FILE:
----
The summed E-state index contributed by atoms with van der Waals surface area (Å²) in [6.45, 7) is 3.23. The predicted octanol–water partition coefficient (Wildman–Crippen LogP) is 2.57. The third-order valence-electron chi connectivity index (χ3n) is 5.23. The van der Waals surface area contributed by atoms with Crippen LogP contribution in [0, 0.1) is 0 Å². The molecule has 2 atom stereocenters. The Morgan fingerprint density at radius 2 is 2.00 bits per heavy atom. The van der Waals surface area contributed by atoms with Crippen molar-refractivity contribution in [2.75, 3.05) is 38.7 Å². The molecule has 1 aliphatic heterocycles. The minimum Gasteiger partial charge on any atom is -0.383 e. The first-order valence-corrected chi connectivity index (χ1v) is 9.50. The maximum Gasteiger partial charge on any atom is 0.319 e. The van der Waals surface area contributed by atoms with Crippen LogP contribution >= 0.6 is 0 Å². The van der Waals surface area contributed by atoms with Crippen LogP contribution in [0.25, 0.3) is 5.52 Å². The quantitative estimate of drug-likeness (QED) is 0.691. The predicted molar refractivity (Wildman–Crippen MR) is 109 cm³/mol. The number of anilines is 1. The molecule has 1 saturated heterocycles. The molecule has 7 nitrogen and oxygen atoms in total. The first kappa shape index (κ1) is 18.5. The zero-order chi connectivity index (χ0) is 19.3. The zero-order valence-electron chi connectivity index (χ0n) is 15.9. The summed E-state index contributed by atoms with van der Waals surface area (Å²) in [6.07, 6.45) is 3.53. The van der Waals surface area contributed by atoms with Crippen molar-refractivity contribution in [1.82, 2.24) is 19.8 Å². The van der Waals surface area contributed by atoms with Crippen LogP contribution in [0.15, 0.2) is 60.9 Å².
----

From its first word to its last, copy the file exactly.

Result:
The summed E-state index contributed by atoms with van der Waals surface area (Å²) in [6.45, 7) is 3.23. The predicted octanol–water partition coefficient (Wildman–Crippen LogP) is 2.57. The third-order valence-electron chi connectivity index (χ3n) is 5.23. The van der Waals surface area contributed by atoms with Crippen LogP contribution in [0, 0.1) is 0 Å². The molecule has 2 atom stereocenters. The Morgan fingerprint density at radius 2 is 2.00 bits per heavy atom. The van der Waals surface area contributed by atoms with Crippen molar-refractivity contribution in [2.75, 3.05) is 38.7 Å². The molecule has 1 aliphatic heterocycles. The minimum Gasteiger partial charge on any atom is -0.383 e. The first-order valence-corrected chi connectivity index (χ1v) is 9.50. The maximum Gasteiger partial charge on any atom is 0.319 e. The van der Waals surface area contributed by atoms with Crippen LogP contribution >= 0.6 is 0 Å². The van der Waals surface area contributed by atoms with Crippen LogP contribution in [0.25, 0.3) is 5.52 Å². The quantitative estimate of drug-likeness (QED) is 0.691. The predicted molar refractivity (Wildman–Crippen MR) is 109 cm³/mol. The number of anilines is 1. The molecule has 1 saturated heterocycles. The molecule has 7 nitrogen and oxygen atoms in total. The first kappa shape index (κ1) is 18.5. The zero-order chi connectivity index (χ0) is 19.3. The zero-order valence-electron chi connectivity index (χ0n) is 15.9. The summed E-state index contributed by atoms with van der Waals surface area (Å²) in [6.07, 6.45) is 3.53. The van der Waals surface area contributed by atoms with Crippen molar-refractivity contribution in [1.82, 2.24) is 19.8 Å². The van der Waals surface area contributed by atoms with Crippen LogP contribution in [0.15, 0.2) is 60.9 Å².